Think of something you consider worth fighting for. Then think of another one. Now consider all of them. Climate science tells you that you will have to do all those things you would like to do while reducing emissions by two thirds, and do all of that during your own political lifetime.

For, an egalitarian, emancipated, just society inside a bus rolling down a cliff is not a thing.

I know that we all like to avoid thinking in black-and-white terms. And there are loads of grey zones here too: Maybe the tipping point is not 20 years but in 18, for example. However, the cliff is there, and we have to rapidly and fundamentally change everything in our society.

So these MUST be our red lines: 1) Leave at least 80% of all fossil fuels in the ground. 2) Do not launch any new fossil fuel infrastructure projects. 3) Implement a real and just transition to a fossil-free society, starting now – well, starting 10 years ago would be more realistic, but that’s when green NGOs had told us that the Kyoto Protocol was a first step and so on and so on (wait, that’s what they say now about the Paris agreement too!).

The bus story gives a few key points on why this is a radically different situation:

  • We will either fall off the cliff, or not. All politicians and all political programs that lead us there are part of the “black” scenario (although curiously, those politicians tend to be all “white”). There are no “middle ways”. Discussing whether to jump off a cliff with initial speed 200km/h or 100km/h is plainly irrational: you would be dead either way.systemchangebanner_larger-300x199
  • The status quo, the business-as-usual, is extremely dangerous for the humankind. There is nothing more “extremist” today than killing time with populist reforms.
  • Not contributing to the problem is not enough. “Well, it’s not me who is stepping on the gas. In fact, look, I am creating friction by stretching my arm out of the window.” is silly if not hypocritical. Our historical responsibility is to topple the driver, and nothing less.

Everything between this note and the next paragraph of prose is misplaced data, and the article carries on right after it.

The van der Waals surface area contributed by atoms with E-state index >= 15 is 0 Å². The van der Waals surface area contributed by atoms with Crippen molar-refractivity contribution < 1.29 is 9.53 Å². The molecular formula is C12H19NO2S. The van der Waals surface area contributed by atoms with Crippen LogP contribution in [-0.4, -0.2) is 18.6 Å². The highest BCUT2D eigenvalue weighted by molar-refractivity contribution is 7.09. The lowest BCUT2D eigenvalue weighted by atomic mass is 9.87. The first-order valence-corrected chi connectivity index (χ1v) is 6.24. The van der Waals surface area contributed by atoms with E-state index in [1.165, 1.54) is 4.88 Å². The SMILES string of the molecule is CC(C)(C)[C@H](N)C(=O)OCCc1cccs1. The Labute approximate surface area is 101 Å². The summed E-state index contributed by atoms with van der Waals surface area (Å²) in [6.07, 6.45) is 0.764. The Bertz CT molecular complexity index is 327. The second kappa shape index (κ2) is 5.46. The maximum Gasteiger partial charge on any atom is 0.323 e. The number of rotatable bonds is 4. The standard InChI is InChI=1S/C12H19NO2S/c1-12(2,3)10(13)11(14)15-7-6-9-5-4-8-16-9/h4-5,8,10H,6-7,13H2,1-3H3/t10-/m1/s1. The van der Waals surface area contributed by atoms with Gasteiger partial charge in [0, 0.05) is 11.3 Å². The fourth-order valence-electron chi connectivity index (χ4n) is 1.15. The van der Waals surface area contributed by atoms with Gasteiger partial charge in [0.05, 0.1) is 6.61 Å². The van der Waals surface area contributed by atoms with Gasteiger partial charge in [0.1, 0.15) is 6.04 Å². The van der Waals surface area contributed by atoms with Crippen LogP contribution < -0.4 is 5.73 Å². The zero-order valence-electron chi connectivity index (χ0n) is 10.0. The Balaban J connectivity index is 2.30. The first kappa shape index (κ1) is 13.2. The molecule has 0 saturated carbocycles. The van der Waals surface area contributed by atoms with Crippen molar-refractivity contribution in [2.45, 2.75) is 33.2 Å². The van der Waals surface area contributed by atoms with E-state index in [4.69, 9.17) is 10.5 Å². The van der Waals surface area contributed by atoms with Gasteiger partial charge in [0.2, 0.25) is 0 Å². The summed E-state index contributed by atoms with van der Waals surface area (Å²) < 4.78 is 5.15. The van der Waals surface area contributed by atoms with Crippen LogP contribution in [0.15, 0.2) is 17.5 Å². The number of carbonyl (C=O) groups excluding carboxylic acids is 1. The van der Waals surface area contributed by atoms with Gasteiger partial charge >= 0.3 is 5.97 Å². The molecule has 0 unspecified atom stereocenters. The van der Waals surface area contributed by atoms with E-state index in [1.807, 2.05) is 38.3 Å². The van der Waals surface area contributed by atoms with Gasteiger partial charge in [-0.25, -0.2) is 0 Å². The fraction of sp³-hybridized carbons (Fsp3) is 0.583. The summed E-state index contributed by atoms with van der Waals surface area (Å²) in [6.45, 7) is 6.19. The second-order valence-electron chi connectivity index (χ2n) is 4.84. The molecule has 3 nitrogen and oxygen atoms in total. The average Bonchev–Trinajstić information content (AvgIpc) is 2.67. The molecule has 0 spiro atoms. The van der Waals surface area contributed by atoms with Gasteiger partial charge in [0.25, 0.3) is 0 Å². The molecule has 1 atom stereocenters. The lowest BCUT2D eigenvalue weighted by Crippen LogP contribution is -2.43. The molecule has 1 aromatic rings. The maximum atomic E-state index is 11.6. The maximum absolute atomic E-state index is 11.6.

• This is not a one-time thing. We need sustained action in the right direction. Slowing down the bus now to accelerate in ten seconds is out of question. So we need to mobilize and organize.

All these were summarized into a slogan recently: “We are the ones we have been waiting for!”

We need a major leap in our capacity of imagination, and where we see ourselves in history. We need to mobilize and organize. Join in.

hopa

One slogan, three inspirations: We are the ones we have been waiting for! – Sinan Eden

One of the slogans of the Red Lines action in Paris during COP-21 was “We are the ones we have been waiting for!”we-are-the-ones

To me, slogans are not just words but strong tools with three functions:

First, to summarize my intentions and political convictions in a simple form. (“We are nature defending itself.”, “System change not climate change.”)

Second, to remind myself why I’m there: The repetitiveness of day-to-day work of activism may have an alienating effect. So, speaking out brings me back to real life, reminds me the injustices that made me angry in the first place. (“1.5 to stay alive!”, “The people united will never be defeated.”)

There is also a third function. It applies to good slogans – these are infrequent yet abundant. To make me reflect on the current state of the struggle and my involvement in it. (During Gezi, one common slogan was “This is just the beginning, the struggle continues.” and its deeper meaning still echoes in today’s Turkey.)

Since a year, I have been thinking about “We are the ones we have been waiting for.” It is such a powerful formulation that I keep on finding new dimensions to it.

1) We are the ones we have been waiting for.

The first dimension, its simple message, is that governments or politicians cannot and will not solve the climate crisis for us. One reason is the revolving door phenomenon in the capitalist political system. Another is the 30,000 full-time employed lobbyists working day and night, just in Brussels. (The “lobbyist per policy-maker” numbers are higher in Washington D.C.)

So, we need a firm grassroots movement that demands real solutions to climate change and that challenges the current power relations.

2) We are the ones we have been waiting for.

Then there is the affirmation that ordinary people hold the answer. Through energy democracy, food sovereignty and direct democracy, it will be us who will bring the change. It is us, all of us, together, who can save the world – or rather, save us from the catastrophic planet that capitalism is guiding us to.

There are no heroes, no saviors, no supermen, no wonder-women. Or if there are, then they are the collective actions of people who are imperfect yet learning, physically weak yet morally strong, estranged to each other but at the same time emancipating each other.

3) We are the ones we have been waiting for.

The third dimension* is more about us, as I don’t really expect non-activists reading this note until this paragraph.climate-emergency

It is about time.

It is about waiting.

Those who got the first two dimensions right have the responsibility to now mobilize us for climate justice.